The play of her light: Interview with Lyric Benson Fergusson
October 29, 2015
Lyric Benson Fergusson is enjoying life to its fullest. She is living in Hawaii with her husband Asher Fergusson and their adorable Goldendoodle Lola. She is about to publish her first magnificent book of poems, French Kissing God: A Journey to Enlightenment, which celebrated authors have already showered with praise.
Yet to know her honest and bold story is to realize: this beautiful flower has emerged from a seed that was once nested in dirt’s dark embrace.
“A chasm appeared between me and wholeness.”
How did you perceive the world as a child?
LYRIC BENSON FERGUSSON: Up to a certain point, growing up was wonderfully smooth for me. My parents showered me with love and attention. I remember feeling kind of at home all the time.
Then, around age 12, a big shift took place. I felt like a chasm appeared between me and wholeness. I became rebellious, a bit hard to deal with, and I started developing all these bizarre health problems.
Around that time, I had an illness that mimicked spinal meningitis. I developed fibromyalgia, massive stomach problems and tons of allergies. Plus I had five compacted discs in my back.
On top of that, there was the constant concern about my dad’s health. He was born with a congenital heart defect that required four open-heart surgeries.
That must have been quite difficult to go through in the always turbulent teenage years?
LYRIC BENSON FERGUSSON: Yes, it was challenging.
But, on the bright side, when I had the meningitis I got to stay home from school for a month and my parents got me a puppy (laughing). At that time, my dad (former actor Robby Benson) was directing the sitcom Ellen (of Ellen DeGeneres), and the whole cast did this sweet huge collage for me.
I am a pretty tough person and I was a bit bull-headed, so I just kept going: being an athlete, riding horses…. I kept it all private; only my best friends knew and understood why it was hard for me to sit still in the classroom because of my back and my insomnia.
When I was getting ready to go to college, the doctors said, “She needs back surgery; she needs to have her stomach tested.” I just replied, “I’m going to college now – see you later!”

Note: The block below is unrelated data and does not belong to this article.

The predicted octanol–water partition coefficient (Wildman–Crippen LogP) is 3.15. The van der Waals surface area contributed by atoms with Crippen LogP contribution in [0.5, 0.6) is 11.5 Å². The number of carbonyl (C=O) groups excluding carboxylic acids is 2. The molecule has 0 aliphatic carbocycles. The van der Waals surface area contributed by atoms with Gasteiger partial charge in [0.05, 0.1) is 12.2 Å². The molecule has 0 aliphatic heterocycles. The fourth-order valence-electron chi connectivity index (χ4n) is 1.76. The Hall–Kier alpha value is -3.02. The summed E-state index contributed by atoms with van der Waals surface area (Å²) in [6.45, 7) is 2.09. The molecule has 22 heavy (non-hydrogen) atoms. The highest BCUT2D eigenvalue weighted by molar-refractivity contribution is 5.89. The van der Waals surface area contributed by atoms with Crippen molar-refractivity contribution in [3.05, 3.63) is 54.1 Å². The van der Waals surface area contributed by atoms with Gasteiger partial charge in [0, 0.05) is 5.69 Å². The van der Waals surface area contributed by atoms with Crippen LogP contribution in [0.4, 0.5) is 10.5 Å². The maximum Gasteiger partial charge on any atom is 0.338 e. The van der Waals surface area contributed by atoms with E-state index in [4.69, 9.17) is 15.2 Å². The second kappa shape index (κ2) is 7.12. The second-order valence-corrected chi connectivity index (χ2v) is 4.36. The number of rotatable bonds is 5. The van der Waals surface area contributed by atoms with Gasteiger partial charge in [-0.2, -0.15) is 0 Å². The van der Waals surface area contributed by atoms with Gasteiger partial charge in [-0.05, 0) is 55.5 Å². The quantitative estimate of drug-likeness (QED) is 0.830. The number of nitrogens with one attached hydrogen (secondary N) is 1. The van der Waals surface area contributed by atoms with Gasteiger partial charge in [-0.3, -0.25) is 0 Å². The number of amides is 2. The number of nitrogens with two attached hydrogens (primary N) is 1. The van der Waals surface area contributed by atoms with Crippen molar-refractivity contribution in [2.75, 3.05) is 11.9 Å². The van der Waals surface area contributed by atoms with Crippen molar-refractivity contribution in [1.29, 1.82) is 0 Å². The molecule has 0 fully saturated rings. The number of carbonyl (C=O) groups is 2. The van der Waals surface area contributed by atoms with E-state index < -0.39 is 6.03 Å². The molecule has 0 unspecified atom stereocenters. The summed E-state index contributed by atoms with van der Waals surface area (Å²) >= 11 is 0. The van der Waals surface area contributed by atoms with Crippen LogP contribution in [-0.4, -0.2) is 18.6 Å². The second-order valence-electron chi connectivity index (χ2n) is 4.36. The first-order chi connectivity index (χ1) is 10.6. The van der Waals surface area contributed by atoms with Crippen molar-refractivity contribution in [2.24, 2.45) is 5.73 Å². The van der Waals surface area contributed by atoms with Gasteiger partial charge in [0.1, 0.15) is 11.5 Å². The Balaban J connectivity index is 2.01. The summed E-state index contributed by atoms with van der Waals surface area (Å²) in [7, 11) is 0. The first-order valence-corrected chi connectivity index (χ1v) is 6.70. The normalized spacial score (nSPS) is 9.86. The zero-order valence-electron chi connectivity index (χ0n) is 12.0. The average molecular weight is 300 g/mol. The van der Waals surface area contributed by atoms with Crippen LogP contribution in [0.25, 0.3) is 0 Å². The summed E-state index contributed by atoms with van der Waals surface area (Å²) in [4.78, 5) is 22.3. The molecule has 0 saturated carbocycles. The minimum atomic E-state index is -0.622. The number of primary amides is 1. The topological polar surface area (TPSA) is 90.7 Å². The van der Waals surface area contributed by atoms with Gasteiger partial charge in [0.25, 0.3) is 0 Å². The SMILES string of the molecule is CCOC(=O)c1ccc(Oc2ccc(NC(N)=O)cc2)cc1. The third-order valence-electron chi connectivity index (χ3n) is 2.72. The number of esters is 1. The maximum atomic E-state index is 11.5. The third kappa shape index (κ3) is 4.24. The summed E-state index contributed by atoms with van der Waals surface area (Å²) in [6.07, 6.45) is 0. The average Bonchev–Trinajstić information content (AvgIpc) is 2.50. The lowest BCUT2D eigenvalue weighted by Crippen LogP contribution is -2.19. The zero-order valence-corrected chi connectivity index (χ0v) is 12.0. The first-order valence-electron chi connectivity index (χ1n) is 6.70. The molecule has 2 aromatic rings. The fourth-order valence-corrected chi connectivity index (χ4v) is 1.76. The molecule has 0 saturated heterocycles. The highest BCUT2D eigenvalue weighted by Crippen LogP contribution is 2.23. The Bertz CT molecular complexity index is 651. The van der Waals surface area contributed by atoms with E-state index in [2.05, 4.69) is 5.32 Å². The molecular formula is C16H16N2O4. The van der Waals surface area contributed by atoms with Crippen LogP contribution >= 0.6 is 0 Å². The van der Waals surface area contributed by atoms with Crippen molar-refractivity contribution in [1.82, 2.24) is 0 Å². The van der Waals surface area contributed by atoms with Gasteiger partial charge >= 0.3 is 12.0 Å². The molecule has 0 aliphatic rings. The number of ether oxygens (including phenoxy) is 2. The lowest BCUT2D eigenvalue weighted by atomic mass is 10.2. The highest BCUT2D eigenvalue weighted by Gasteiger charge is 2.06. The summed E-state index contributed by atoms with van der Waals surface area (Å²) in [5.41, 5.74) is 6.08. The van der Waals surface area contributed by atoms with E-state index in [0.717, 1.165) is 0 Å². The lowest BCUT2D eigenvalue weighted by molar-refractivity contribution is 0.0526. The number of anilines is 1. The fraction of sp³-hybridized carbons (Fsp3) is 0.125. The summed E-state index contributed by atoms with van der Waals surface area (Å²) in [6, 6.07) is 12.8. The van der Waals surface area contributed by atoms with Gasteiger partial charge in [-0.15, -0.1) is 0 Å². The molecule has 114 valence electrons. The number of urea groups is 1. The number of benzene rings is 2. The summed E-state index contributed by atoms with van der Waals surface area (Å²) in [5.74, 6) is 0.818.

And it all got a little worse before it got better…
LYRIC BENSON FERGUSSON: A lot worse, actually!
Three weeks after I got to NYU (New York University), 9/11 happened. A dear family friend was killed in one of the towers. I was very close to her husband afterwards, who was kind of like an uncle for me. To watch him go through this suffering made me inquire deeply into the meaning of life.
I only stayed at NYU for a year and a half. I was at the top of my class for writing, so my teachers put me with the seniors my sophomore year. I guess they saw potential in me, so they gave me a lot of work.
But I was feeling so much pressure and physical pain at that point. My health had gotten much worse. I needed a break.
So I returned home. I had some success with my screenwriting; a company affiliated with Sony Pictures was interested in one of my screenplays. But it was all very showbiz-like. I had grown up in all of that and felt I was not in a point in my life where I could do this.
Interestingly, Jon Voight, who was a family friend, gave me the book Autobiography of a Yogi. That moment was the beginning of my spiritual journey.
“…seemed like she was not even walking on the ground.”
Tell the story of how you ran into your Transcendental Meditation teacher